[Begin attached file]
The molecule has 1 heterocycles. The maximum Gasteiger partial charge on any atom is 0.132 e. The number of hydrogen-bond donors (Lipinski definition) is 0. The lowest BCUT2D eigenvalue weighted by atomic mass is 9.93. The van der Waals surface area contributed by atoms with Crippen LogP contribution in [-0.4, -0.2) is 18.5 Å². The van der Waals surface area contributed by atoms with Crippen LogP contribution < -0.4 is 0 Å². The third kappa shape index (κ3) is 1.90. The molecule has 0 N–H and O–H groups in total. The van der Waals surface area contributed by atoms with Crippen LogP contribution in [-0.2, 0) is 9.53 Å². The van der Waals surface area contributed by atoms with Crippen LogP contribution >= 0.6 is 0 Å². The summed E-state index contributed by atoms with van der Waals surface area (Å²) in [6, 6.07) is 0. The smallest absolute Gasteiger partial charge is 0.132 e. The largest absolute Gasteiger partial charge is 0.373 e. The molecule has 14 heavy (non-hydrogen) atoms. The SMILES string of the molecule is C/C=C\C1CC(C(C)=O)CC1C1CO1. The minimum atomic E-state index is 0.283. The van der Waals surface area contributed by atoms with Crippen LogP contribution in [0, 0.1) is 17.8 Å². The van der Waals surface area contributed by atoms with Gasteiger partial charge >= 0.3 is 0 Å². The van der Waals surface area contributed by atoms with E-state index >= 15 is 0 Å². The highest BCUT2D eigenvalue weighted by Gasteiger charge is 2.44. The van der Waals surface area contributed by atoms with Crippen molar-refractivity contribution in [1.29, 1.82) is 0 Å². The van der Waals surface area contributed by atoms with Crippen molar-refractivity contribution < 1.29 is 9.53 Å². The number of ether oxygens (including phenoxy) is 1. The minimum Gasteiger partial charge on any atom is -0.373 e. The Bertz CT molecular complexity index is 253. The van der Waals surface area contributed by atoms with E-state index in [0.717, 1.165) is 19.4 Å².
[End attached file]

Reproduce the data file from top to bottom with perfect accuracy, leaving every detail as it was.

The molecule has 1 heterocycles. The maximum Gasteiger partial charge on any atom is 0.132 e. The number of hydrogen-bond donors (Lipinski definition) is 0. The lowest BCUT2D eigenvalue weighted by atomic mass is 9.93. The van der Waals surface area contributed by atoms with Crippen LogP contribution in [-0.4, -0.2) is 18.5 Å². The van der Waals surface area contributed by atoms with Crippen LogP contribution < -0.4 is 0 Å². The third kappa shape index (κ3) is 1.90. The molecule has 0 N–H and O–H groups in total. The van der Waals surface area contributed by atoms with Crippen LogP contribution in [-0.2, 0) is 9.53 Å². The van der Waals surface area contributed by atoms with Crippen LogP contribution >= 0.6 is 0 Å². The summed E-state index contributed by atoms with van der Waals surface area (Å²) in [6, 6.07) is 0. The smallest absolute Gasteiger partial charge is 0.132 e. The largest absolute Gasteiger partial charge is 0.373 e. The molecule has 14 heavy (non-hydrogen) atoms. The SMILES string of the molecule is C/C=C\C1CC(C(C)=O)CC1C1CO1. The minimum atomic E-state index is 0.283. The van der Waals surface area contributed by atoms with Crippen LogP contribution in [0, 0.1) is 17.8 Å². The van der Waals surface area contributed by atoms with Gasteiger partial charge >= 0.3 is 0 Å². The van der Waals surface area contributed by atoms with E-state index >= 15 is 0 Å². The highest BCUT2D eigenvalue weighted by Gasteiger charge is 2.44. The van der Waals surface area contributed by atoms with Crippen molar-refractivity contribution in [1.29, 1.82) is 0 Å². The van der Waals surface area contributed by atoms with Crippen molar-refractivity contribution < 1.29 is 9.53 Å². The number of ether oxygens (including phenoxy) is 1. The minimum Gasteiger partial charge on any atom is -0.373 e. The Bertz CT molecular complexity index is 253. The van der Waals surface area contributed by atoms with E-state index in [0.717, 1.165) is 19.4 Å².